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  • Look, Ma, No Code

    - Nate Ralph

  • Getting Around: GameSalad

     While Construct 2 brings Photoshop to mind, GameSalad is vaguely reminiscent of iMovie or Final Cut Pro, and behaves like nothing I've ever used before. Which isn't to say it's unintuitiveCoonce I'd puzzled out the app's byzantine collection of tabs, scrolling windows, and nested dialog boxes I found it to be a decidedly fluid experience.

    GameSalad shares much of the same general ideas as Construct 2. The app's objects are called actors, and are imported in the same drag-and-drop fashion. In the default layout, the inspector window on the left side of the screen hosts all of the information you'll need: You can modify an actor's behaviors, adjust your scene's size, or tweak layers as you see fit. When you start a new project in GameSalad, you have the option of choosing what device you're developing for. This is solely used for determining your layout's initial dimensions and can be changed at any time, but I loved having a solid idea of my workspace.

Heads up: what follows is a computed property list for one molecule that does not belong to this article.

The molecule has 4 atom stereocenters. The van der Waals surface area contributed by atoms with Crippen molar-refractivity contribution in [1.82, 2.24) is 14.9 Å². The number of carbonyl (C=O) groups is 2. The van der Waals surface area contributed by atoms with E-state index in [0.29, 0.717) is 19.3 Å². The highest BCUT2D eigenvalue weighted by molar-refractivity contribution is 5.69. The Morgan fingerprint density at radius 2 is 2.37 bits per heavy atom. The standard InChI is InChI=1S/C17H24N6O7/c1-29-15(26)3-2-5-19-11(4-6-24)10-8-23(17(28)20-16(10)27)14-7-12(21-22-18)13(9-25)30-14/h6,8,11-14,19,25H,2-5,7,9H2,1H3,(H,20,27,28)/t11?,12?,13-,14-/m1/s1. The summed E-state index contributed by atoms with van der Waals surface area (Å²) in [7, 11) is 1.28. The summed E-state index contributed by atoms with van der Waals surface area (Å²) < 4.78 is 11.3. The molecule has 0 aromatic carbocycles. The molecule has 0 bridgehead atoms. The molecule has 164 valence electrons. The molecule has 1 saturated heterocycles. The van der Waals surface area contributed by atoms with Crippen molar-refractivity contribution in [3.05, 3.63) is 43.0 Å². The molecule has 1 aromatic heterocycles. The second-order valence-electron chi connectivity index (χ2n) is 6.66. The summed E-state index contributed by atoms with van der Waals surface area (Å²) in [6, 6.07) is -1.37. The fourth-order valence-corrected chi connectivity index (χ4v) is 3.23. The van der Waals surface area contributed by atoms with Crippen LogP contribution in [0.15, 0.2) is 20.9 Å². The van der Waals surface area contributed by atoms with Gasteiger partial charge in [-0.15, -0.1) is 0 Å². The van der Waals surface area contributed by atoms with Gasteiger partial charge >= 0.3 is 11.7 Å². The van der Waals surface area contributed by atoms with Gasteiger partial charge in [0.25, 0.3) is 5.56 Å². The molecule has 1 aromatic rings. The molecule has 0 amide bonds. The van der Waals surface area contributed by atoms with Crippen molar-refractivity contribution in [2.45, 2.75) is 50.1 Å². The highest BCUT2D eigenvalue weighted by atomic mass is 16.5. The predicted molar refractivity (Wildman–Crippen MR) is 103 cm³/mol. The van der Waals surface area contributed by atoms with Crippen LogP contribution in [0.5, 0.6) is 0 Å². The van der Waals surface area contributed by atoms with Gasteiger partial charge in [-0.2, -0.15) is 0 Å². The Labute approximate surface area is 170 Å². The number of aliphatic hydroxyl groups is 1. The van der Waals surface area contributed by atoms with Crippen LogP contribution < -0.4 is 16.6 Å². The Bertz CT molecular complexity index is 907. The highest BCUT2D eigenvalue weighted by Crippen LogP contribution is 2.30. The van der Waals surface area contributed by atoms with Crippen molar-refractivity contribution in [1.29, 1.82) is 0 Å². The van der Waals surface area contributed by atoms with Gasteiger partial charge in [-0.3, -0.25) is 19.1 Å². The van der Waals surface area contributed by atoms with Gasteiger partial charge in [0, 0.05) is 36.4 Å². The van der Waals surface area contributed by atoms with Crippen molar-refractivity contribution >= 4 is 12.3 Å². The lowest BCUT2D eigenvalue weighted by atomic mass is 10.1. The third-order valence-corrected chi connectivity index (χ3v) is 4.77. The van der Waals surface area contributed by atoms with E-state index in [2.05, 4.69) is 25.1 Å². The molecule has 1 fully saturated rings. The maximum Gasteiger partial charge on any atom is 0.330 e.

The bulk of the interface is taken up by the Scene, which is where all of the action takes place. Drop objects onto it and drag them into place, and it's a facsimile of the device you chose. GameSalad adds the concept of the camera, or window in which all of the game's action takes place. Construct 2 handles this by letting you define the size of a scene's layout, but I found controlling the camera and its behavior to be quite a bit more intuitive.

    GameSalad's take on behavior-planning for actors was decidedly less appealing than Construct 2's solution. It's all in the presentation: While revolving around the same logic table concept (if X, then Y), GameSalad's rules system relies on a series of collapsible dialog boxes. It's ostensibly cleaner and more informative, with drop-down menus driving most of the actionCothough there are expression editors if you'd like to get technical. It's simply less elegant than Construct 2's event sheets. Instead of seeing a list of icons and actions and piecing the events together at a glance, I've got to rely on parsing through text and doing a whole lot of scrolling.